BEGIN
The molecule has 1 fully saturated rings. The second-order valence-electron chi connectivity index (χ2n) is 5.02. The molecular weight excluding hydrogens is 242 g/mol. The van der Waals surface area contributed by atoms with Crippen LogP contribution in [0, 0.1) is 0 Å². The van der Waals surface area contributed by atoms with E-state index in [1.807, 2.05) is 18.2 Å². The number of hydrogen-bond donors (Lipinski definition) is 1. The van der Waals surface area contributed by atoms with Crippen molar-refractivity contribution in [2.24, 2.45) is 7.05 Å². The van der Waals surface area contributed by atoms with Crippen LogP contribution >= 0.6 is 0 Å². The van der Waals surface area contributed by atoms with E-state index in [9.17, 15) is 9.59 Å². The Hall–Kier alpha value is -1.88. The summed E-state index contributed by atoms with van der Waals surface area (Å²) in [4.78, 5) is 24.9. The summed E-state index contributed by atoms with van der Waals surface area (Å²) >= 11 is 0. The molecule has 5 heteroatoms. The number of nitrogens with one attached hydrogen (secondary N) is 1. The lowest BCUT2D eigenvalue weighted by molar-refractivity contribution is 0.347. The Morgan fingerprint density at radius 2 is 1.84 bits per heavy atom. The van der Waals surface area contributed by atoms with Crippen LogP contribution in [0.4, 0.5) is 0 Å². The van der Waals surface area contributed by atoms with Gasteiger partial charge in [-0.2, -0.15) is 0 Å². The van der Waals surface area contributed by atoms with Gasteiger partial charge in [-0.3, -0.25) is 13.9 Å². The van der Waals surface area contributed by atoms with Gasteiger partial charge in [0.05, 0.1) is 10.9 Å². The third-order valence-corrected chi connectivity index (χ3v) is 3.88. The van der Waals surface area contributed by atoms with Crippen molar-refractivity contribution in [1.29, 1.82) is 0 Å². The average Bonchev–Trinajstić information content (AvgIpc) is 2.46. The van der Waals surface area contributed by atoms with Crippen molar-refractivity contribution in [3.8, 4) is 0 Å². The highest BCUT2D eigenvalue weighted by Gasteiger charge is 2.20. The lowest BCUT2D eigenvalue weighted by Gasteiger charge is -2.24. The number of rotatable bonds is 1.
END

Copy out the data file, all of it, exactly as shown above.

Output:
The molecule has 1 fully saturated rings. The second-order valence-electron chi connectivity index (χ2n) is 5.02. The molecular weight excluding hydrogens is 242 g/mol. The van der Waals surface area contributed by atoms with Crippen LogP contribution in [0, 0.1) is 0 Å². The van der Waals surface area contributed by atoms with E-state index in [1.807, 2.05) is 18.2 Å². The number of hydrogen-bond donors (Lipinski definition) is 1. The van der Waals surface area contributed by atoms with Crippen molar-refractivity contribution in [2.24, 2.45) is 7.05 Å². The van der Waals surface area contributed by atoms with Crippen LogP contribution >= 0.6 is 0 Å². The van der Waals surface area contributed by atoms with E-state index in [9.17, 15) is 9.59 Å². The Hall–Kier alpha value is -1.88. The summed E-state index contributed by atoms with van der Waals surface area (Å²) in [4.78, 5) is 24.9. The summed E-state index contributed by atoms with van der Waals surface area (Å²) >= 11 is 0. The molecule has 5 heteroatoms. The number of nitrogens with one attached hydrogen (secondary N) is 1. The lowest BCUT2D eigenvalue weighted by molar-refractivity contribution is 0.347. The Morgan fingerprint density at radius 2 is 1.84 bits per heavy atom. The van der Waals surface area contributed by atoms with Crippen LogP contribution in [0.4, 0.5) is 0 Å². The van der Waals surface area contributed by atoms with Gasteiger partial charge in [-0.2, -0.15) is 0 Å². The van der Waals surface area contributed by atoms with Gasteiger partial charge in [-0.3, -0.25) is 13.9 Å². The van der Waals surface area contributed by atoms with Gasteiger partial charge in [0.05, 0.1) is 10.9 Å². The third-order valence-corrected chi connectivity index (χ3v) is 3.88. The van der Waals surface area contributed by atoms with Crippen molar-refractivity contribution in [1.29, 1.82) is 0 Å². The average Bonchev–Trinajstić information content (AvgIpc) is 2.46. The van der Waals surface area contributed by atoms with Crippen molar-refractivity contribution in [3.8, 4) is 0 Å². The highest BCUT2D eigenvalue weighted by Gasteiger charge is 2.20. The lowest BCUT2D eigenvalue weighted by Gasteiger charge is -2.24. The number of rotatable bonds is 1.